Devonshire Street Cemetery
|Location||New South Wales, Brickfield Hill, Sydney|
|Type||No longer extant|
|Size||11 acres (4.5 hectares)|
|Number of interments||21,000|
|Find a Grave||Devonshire Street Cemetery|
Last interment 1867|
closed and re-used 1901
The Devonshire Street Cemetery (also known incorrectly as the Brickfield Cemetery or Sandhills Cemetery) was located between Eddy Avenue and Elizabeth Street, and between Chalmers and Devonshire Streets, at Brickfield Hill, in Sydney, Australia. It was consecrated in 1820. The Jewish section was used from 1832. By 1860, the cemetery was full, and it was closed in 1867.
In 1820, Governor Macquarie ordered the consecration of the Devonshire Street Cemetery. A brick wall was erected before any interments took place to enclose its 4 acres (1.6 hectares). Within a four-year period the cemetery was expanded by the addition of 7 acres (2.8 hectares) to its south. A road was formed along the southern boundary of the cemetery in the first half of the 1830s and was called Devonshire Street. The Devonshire Street Cemetery, where many of the early settlers were buried, was later moved to build the Sydney railway terminus.
In 1901, the cemetery was resumed to allow for the development of Central railway station, Sydney and representatives of deceased persons buried in the Devonshire Street cemetery were given two months to arrange for exhumation and removal of remains from the cemetery. All reasonable costs were borne by the Government of New South Wales. The remains that were unclaimed were relocated to a purpose-built cemetery named Bunnerong Cemetery. Remains that were claimed were transferred to a number of cemeteries as listed below. Bunnerong Cemetery, south of the city, had a tram line constructed to make the removal of recasketed remains as simple as possible. Bunnerong Cemetery was next to the Botany Cemetery and, in the early 1970s, was absorbed by that cemetery to create the Eastern Suburbs Memorial Park. Central railway station was opened on 4 August 1906.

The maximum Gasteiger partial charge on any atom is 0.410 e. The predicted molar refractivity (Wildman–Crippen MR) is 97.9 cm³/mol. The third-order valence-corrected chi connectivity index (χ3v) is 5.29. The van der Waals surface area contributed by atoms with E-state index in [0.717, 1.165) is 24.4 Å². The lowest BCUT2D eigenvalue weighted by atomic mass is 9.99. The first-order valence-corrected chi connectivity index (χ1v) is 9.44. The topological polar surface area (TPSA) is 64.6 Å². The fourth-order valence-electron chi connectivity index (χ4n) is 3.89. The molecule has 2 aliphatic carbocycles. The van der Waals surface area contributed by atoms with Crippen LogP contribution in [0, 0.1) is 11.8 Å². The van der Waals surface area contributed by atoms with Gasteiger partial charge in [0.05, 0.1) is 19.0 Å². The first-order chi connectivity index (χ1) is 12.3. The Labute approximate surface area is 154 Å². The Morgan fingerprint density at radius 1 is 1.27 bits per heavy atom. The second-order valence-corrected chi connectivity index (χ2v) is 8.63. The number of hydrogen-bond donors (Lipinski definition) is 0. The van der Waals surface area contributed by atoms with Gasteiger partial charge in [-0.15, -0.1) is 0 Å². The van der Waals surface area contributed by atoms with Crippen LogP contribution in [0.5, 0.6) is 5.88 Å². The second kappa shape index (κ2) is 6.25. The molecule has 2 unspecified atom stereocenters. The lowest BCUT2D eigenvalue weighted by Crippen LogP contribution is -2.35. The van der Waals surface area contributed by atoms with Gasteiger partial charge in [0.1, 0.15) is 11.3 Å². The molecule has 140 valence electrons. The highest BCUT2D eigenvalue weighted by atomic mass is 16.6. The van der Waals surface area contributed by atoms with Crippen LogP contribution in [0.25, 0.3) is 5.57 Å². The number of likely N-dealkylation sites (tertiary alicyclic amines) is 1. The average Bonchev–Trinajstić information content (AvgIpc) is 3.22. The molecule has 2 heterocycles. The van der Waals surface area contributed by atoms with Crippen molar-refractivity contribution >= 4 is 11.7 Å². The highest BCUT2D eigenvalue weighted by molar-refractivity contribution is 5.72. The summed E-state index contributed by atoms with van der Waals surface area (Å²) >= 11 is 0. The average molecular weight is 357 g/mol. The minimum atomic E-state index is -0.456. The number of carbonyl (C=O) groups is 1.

Cemetery locations in the metropolitan region that took re-interments from Devonshire Street Cemetery include Gore Hill cemetery, St Thomas Cemetery in Crows Nest, Rookwood Cemetery, Waverley Cemetery, Balmain Cemetery, Camperdown General Cemetery, Randwick General Cemetery, Eastern Suburbs Memorial Park, Field of Mars Cemetery and South Head General Cemetery. Remains were also relocated outside the metropolitan area, including Sandgate Cemetery in Newcastle, New South Wales.
An index created from a number of previous collections of information, including some remaining original cemetery registers, called the Devonshire Street Cemetery re-interment register and index ("microform" format) was produced by the Library of Australian History, North Sydney, 1999. A copy is held by the State Library of New South Wales. A hardback book version was also produced.
- Johnson, K.A. and Sainty, M.R., Sydney Burial Ground 1819-1901 and History of Sydney's Early Cemeteries from 1788. Library of Australian History, Sydney 2001.
- The Australian Jewish Genealogical Society has produced a CD covering burials in the Old Jewish Section at Rookwood Cemetery in Sydney, which includes details of transfers from Devonshire Street Cemetery.
- "RESUMPTION OF THE DEVONSHIRE-STREET CEMETERY.". The Sydney Morning Herald (19,578). New South Wales, Australia. 11 December 1900. p. 8. Retrieved 15 July 2016 – via National Library of Australia.
- "THE DEVONSHIRE-STREET CEMETERY.". Evening News (10,486). New South Wales, Australia. 17 January 1901. p. 6. Retrieved 15 July 2016 – via National Library of Australia.
- "THE DEVONSHIRE-STREET CEMETERY.". The Sydney Morning Herald (19,624). New South Wales, Australia. 2 February 1901. p. 10. Retrieved 16 July 2016 – via National Library of Australia.
- "NOBODY'S FRIENDS.". Evening News (10,631). New South Wales, Australia. 6 July 1901. p. 1 (EVENING NEWS SUPPLEMENT). Retrieved 15 July 2016 – via National Library of Australia.
- Library of Australian History (1999), Devonshire Street Cemetery re-interment register and index, Library of Australian History, retrieved 29 July 2014